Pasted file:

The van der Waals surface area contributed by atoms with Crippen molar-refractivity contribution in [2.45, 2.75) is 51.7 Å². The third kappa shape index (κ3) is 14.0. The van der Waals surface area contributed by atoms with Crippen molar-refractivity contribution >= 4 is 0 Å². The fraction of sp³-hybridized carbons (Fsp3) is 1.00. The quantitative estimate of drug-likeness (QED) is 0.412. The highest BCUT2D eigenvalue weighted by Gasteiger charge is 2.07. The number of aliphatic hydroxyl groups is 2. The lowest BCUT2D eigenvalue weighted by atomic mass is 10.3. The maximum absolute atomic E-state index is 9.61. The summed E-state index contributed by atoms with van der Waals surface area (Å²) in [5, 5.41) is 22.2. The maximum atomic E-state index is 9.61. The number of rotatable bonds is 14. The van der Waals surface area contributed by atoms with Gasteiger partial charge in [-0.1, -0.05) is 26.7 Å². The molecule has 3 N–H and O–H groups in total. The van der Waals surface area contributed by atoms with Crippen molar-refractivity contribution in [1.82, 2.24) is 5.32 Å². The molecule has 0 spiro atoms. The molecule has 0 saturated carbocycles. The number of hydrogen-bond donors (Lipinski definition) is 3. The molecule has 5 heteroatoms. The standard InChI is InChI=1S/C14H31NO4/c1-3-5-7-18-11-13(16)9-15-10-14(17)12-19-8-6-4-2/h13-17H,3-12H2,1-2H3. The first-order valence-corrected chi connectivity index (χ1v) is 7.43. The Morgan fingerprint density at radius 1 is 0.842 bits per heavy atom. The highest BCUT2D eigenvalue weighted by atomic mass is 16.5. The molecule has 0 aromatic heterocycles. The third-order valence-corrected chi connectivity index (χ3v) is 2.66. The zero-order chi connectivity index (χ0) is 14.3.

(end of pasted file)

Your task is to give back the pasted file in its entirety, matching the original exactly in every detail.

The van der Waals surface area contributed by atoms with Crippen molar-refractivity contribution in [2.45, 2.75) is 51.7 Å². The third kappa shape index (κ3) is 14.0. The van der Waals surface area contributed by atoms with Crippen molar-refractivity contribution >= 4 is 0 Å². The fraction of sp³-hybridized carbons (Fsp3) is 1.00. The quantitative estimate of drug-likeness (QED) is 0.412. The highest BCUT2D eigenvalue weighted by Gasteiger charge is 2.07. The number of aliphatic hydroxyl groups is 2. The lowest BCUT2D eigenvalue weighted by atomic mass is 10.3. The maximum absolute atomic E-state index is 9.61. The summed E-state index contributed by atoms with van der Waals surface area (Å²) in [5, 5.41) is 22.2. The maximum atomic E-state index is 9.61. The number of rotatable bonds is 14. The van der Waals surface area contributed by atoms with Gasteiger partial charge in [-0.1, -0.05) is 26.7 Å². The molecule has 3 N–H and O–H groups in total. The van der Waals surface area contributed by atoms with Crippen molar-refractivity contribution in [1.82, 2.24) is 5.32 Å². The molecule has 0 spiro atoms. The molecule has 0 saturated carbocycles. The number of hydrogen-bond donors (Lipinski definition) is 3. The molecule has 5 heteroatoms. The standard InChI is InChI=1S/C14H31NO4/c1-3-5-7-18-11-13(16)9-15-10-14(17)12-19-8-6-4-2/h13-17H,3-12H2,1-2H3. The first-order valence-corrected chi connectivity index (χ1v) is 7.43. The Morgan fingerprint density at radius 1 is 0.842 bits per heavy atom. The highest BCUT2D eigenvalue weighted by atomic mass is 16.5. The molecule has 0 aromatic heterocycles. The third-order valence-corrected chi connectivity index (χ3v) is 2.66. The zero-order chi connectivity index (χ0) is 14.3.